Latest posts in Notes from the Panther Lounge

Don't bee fooled: neonics are still toxic to honeybees

July 28, 2015 | Leave a comment
Photo: Don't bee fooled: neonics are still toxic to honeybees

(Credit: Sandy & Chuck Harris via Flickr)

By Lisa Gue, Senior Researcher

Did you hear that the honeybee crisis is over? This bold and surprising pronouncement appeared in Margaret Wente's July 22 Globe and Mail column, Good news: There is no honeybee crisis. Wente cites the latest survey statistics from the Canadian Association of Professional Apiculturists, which indicate fewer losses of Canadian honeybee colonies this past winter than the previous one. It is good news — although overwintering losses in Ontario were still double the level beekeepers suggest is sustainable.

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A look at North America's first regulatory restrictions on bee-killing pesticides

July 13, 2015 | Leave a comment
Photo: A look at North America's first regulatory restrictions on bee-killing pesticides

Happy Canada Day! Welcome North America's first neonic regulations. (Credit: Duncan Rawlinson via Flickr)

Ontario's ground-breaking regulatory restrictions on bee-killing neonicotinoid pesticides took effect July 1, 2015. Many David Suzuki Foundation supporters have written to us asking about the nitty gritty details. Let's take a closer look at what the new rules mean for Ontario and the rest of the country.

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Turning the dial down on risk from another Mount Polley

July 3, 2015 | Leave a comment

The decision on re-opening Mount Polley is imminent. B.C.'s chief inspector of mines says the government will implement the recommendations of the previously released independent panel report into the disaster.

By Theresa Beer, Communications Specialist

Mining — and resource development in general — involves risk. Nowhere was that risk more evident than in the images of the tailings breach and environmental devastation from Mount Polley last year.

While B.C.'s Information and Privacy Commissioner let the provincial government off the hook yesterday in terms of its disclosure of information, the commissioner highlighted the need to re-interpret Section 25 of the Freedom of Information and Protection of Privacy Act so that urgent circumstances are no longer required to proactively disclose information that is in the public interest. The report found information the ministries had about the mine did not meet provincial requirements to share the risks to residents. However, they had information about two events that they could have disclosed.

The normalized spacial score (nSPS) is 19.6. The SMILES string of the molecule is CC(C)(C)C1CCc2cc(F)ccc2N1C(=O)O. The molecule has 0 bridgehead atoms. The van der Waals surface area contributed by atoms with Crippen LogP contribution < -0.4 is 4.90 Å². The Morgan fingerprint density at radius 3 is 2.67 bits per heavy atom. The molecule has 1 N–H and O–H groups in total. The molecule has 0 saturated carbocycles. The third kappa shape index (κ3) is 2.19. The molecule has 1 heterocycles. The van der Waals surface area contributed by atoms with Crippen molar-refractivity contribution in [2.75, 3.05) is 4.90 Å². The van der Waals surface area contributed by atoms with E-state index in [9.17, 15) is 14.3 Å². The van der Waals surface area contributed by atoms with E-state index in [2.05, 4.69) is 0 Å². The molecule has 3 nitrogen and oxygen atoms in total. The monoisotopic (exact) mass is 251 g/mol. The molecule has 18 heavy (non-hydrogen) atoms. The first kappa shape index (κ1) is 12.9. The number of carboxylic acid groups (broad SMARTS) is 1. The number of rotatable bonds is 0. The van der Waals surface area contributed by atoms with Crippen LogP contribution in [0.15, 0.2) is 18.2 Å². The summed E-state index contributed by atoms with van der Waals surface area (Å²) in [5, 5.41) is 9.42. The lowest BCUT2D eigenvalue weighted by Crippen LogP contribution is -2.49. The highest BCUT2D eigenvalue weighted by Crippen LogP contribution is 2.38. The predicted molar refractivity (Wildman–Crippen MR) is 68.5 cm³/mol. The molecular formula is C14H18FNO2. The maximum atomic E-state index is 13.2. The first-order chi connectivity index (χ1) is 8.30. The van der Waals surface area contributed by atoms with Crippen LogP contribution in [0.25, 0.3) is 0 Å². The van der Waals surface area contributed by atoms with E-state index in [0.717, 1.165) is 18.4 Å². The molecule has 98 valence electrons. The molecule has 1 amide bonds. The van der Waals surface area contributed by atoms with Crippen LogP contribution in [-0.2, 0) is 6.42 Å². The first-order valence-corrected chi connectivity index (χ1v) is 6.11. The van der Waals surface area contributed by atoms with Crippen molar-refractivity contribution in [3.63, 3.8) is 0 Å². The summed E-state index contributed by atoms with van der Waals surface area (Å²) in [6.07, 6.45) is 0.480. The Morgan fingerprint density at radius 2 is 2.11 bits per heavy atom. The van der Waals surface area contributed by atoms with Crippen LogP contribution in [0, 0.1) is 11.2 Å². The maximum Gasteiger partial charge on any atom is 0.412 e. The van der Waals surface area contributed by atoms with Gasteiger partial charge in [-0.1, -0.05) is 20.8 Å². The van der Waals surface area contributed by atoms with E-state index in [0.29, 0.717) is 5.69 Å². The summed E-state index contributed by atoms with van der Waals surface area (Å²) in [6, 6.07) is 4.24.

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Chiropractic college plays outside for 30x30 workplace challenge

July 1, 2015 | Leave a comment
Photo: Chiropractic college plays outside for 30x30 workplace challenge

Canadian Memorial Chiropractic College staff doing some tai-chi over lunch.

By Aryne Sheppard, Senior Public Engagement Specialist

This year, employees in more than 800 workplaces participated in the 30×30 Nature Challenge throughout the month of May. They spent 30 minutes outside every day, and posted photos of colleagues connecting with nature using the #natureiscalling hashtag and tagging @DavidSuzukiFDN.

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Ode to a tree named Jessica

June 29, 2015 | Leave a comment
Photo: Ode to a tree named Jessica

Primary students at Nova Scotia’s Wentworth Consolidated Elementary School with their tree, Jessica.

By Aryne Sheppard, Senior Public Engagement Specialist

This year's 30×30 Nature Challenge reached more than 700 Canadian classrooms from coast to coast to coast. In addition to their 30 days of outdoor activities, classes were asked to adopt a tree in their schoolyards and submit photos and stories to the Foundation. We received dozens of touching tree stories — it seemed impossible to pick just one!

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